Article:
Tuesday, October 5, 2010

"Frutales"

Spanish translation: "Fruit-bearing". Typically used in Spanish to describe fruit trees. I've always had a green thumb. Well, not always... Most of what I learned about plants came from watching my mother and father transform the yards of vanilla spec-houses in vanilla white suburbia into world class, jaw dropping landscapes. No matter where we lived, the landscaping around our modest houses made the houses themselves look like a million bucks. It was, and is, a hobby of theirs that, apparently, is genetic.

A couple of years ago a large tree nearby our house snapped its taproot and came down, taking 3 more trees with it, nearly landing on the house and forcing us to cut down another tree upon which it came to rest. My garden under the shady, dry forest canopy became exposed to the blazing tropical sun, literally, overnight. So, taking into account one of my favorite John Wooden quotes ("Things turn out best for the people who make the best of the way things turn out.") I began to transform the now very sunny space into an orchard - sun loving "frutales"!

I planted what I had in pots that I grew from seeds first: a marañón (cashew tree) and an aguacate Haas (Hass avocado). I then transplanted a naranja valencia (Valencia orange) that was suffering in the shady canopy behind my brother-in-law's house next door (we live on the same 3.7 has./7.5 acres). I also transplanted a guanábana that a neighbor had given me that I had planted too close to the house in too much shade. Next was a limón mandarina (Mandarin lime) that my other brother-in-law had given me that was languishing in a plastic soft drink bottle bottom. That was five trees, not very big ones. But that's all it took... I became a "jungle planter crack head"!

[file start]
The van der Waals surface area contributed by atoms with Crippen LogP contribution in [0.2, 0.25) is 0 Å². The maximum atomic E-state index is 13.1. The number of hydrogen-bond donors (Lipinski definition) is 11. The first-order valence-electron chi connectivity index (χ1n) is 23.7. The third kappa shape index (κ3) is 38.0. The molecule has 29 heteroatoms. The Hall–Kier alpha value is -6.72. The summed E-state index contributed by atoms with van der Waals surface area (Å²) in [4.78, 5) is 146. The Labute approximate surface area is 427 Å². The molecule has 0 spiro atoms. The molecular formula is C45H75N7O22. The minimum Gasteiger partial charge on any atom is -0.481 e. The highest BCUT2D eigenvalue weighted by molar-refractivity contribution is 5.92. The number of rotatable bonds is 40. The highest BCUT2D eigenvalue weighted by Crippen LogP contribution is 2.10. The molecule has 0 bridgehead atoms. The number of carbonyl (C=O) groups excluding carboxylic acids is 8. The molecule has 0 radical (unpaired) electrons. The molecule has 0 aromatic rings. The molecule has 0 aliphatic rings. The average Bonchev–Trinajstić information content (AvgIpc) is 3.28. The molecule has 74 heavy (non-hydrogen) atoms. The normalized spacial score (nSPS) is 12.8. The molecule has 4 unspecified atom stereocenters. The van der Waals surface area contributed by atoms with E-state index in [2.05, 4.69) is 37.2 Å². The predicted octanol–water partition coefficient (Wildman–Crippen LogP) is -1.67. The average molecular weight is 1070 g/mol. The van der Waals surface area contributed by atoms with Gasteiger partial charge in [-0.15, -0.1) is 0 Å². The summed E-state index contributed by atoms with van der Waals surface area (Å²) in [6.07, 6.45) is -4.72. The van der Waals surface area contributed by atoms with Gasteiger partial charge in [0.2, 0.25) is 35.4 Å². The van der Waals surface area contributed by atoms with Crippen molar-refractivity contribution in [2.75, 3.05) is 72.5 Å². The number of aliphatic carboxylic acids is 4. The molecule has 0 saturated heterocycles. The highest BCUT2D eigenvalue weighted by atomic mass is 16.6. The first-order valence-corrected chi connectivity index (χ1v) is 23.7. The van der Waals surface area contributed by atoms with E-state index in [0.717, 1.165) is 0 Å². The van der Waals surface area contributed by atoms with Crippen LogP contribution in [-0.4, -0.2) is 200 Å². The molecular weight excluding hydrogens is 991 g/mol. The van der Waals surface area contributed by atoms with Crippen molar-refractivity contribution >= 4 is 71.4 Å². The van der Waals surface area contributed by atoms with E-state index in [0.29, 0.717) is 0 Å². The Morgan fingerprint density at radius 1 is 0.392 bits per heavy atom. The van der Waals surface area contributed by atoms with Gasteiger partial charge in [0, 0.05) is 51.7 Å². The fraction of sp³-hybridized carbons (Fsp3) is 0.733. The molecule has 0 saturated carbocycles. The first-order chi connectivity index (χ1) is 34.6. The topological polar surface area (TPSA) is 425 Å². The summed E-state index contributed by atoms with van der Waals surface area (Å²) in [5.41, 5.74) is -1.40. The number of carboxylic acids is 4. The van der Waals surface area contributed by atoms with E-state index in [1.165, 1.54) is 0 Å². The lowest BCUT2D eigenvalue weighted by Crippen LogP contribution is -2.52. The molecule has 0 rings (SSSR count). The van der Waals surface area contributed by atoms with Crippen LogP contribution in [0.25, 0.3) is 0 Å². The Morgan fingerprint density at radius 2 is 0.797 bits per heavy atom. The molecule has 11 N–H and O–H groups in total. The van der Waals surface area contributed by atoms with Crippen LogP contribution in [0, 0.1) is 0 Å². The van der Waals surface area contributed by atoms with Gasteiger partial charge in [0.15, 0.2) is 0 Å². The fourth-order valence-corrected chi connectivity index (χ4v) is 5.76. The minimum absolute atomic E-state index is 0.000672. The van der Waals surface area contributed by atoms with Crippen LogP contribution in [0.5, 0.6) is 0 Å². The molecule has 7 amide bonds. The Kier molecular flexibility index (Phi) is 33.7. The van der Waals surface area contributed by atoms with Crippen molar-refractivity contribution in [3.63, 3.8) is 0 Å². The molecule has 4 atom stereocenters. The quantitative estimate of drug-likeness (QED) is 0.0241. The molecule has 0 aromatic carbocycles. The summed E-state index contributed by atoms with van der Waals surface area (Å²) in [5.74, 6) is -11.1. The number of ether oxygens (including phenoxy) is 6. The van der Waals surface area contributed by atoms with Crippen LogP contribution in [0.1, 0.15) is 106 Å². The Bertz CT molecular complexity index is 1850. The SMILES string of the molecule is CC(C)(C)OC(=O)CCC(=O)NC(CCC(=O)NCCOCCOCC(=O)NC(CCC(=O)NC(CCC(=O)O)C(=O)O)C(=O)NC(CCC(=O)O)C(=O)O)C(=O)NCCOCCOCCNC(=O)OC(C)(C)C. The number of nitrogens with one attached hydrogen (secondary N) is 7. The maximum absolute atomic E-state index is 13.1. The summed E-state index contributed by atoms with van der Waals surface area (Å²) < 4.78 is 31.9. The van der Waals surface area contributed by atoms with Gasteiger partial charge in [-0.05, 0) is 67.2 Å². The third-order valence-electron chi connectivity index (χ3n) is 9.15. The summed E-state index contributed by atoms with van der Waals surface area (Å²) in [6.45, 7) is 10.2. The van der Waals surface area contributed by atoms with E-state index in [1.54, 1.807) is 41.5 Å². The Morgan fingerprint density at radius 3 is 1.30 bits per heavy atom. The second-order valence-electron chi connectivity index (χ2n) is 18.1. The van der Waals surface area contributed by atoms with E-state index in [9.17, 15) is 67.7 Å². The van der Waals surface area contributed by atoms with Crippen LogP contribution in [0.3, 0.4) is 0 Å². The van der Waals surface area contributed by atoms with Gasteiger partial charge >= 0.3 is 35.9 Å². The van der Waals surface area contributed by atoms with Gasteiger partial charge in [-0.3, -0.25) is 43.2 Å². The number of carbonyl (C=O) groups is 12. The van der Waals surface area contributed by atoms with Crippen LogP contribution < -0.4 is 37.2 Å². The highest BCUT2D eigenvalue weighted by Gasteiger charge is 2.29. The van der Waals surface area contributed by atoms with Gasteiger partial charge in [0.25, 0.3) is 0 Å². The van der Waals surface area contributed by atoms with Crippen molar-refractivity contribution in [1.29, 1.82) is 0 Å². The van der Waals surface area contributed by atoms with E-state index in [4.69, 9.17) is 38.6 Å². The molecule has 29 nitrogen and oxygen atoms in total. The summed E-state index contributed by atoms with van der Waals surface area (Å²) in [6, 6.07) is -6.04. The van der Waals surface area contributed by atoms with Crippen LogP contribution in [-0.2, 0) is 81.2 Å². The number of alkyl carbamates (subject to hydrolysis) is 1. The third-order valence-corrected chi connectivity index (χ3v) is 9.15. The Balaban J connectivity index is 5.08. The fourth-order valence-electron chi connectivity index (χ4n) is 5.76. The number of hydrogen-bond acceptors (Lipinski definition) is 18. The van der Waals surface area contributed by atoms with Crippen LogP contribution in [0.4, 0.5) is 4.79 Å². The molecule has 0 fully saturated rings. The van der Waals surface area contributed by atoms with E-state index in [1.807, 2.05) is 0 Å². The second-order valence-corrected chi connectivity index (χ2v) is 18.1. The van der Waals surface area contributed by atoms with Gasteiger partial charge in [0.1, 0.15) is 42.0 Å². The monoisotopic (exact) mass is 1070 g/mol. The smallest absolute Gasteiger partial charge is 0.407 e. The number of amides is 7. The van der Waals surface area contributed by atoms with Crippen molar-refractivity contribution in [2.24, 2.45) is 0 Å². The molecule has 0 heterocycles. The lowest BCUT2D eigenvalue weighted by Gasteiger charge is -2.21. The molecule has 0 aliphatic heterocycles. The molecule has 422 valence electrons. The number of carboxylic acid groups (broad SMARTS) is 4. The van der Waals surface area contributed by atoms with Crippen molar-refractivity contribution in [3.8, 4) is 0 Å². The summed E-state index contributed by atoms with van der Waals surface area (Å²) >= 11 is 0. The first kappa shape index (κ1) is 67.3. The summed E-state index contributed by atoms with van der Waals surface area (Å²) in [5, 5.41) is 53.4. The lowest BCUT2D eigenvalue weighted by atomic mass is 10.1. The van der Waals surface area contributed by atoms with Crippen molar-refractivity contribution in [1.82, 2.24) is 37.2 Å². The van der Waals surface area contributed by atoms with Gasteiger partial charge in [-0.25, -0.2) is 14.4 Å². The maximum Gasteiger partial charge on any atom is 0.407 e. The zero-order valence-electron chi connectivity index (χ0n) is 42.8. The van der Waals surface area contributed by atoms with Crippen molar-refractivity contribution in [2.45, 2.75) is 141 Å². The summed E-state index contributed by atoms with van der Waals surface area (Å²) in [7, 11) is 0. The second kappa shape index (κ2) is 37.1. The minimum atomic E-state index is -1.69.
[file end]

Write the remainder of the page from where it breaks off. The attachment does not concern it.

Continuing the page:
In the coming months I cleared more trees, bought, - or was given - and planted banana, mamón chino (they say they don't grow in this part of Cost Rica - mine's thriving!), mamón criollo, níspero, aguacate criollo, manzana de agua (water apple), limón dulce (lemon), carambola (star fruit), guayaba, guayaba criollo, maracuyá (a vine), mandarina (tangerine), noni, Tommy manga and mango. (What North Americans call a mango up there is called a manga here. They're big, hybrid fruit. The wild trees with the smaller yellow fruit are called mangos. Both are delicious!)

My orchard has a couple of years to grow before bearing fruit (though the marañón will probably get fruit this year). It's back breaking work clearing and planting. Then, there's maintaining the orchard, keeping the undergrowth from becoming overgrowth. And last year I had to water them all nearly every day because we had no rain during the rainy season and they couldn't put down good roots. But it's also one of the most personally satisfying and, yes, relaxing things I have done and continue to do. Walking amongst my fruit trees in the morning in the fresh air with a cup of coffee clears my mind, lowers my blood pressure, calms me, centers me and allows me to focus. It's a Zen thing.

Some people raise rabbits or breed dogs. I'll stick with my frutales. They don't run away, they don't bite and - most importantly -  they don't give me any lip.

¡Pura vida!

1 comment:

  1. Very nice Mike!

    Landscape is nicely trimmed up - will become a thriving forest in the future with your green thumb. I didn't know you could grow crack though :p

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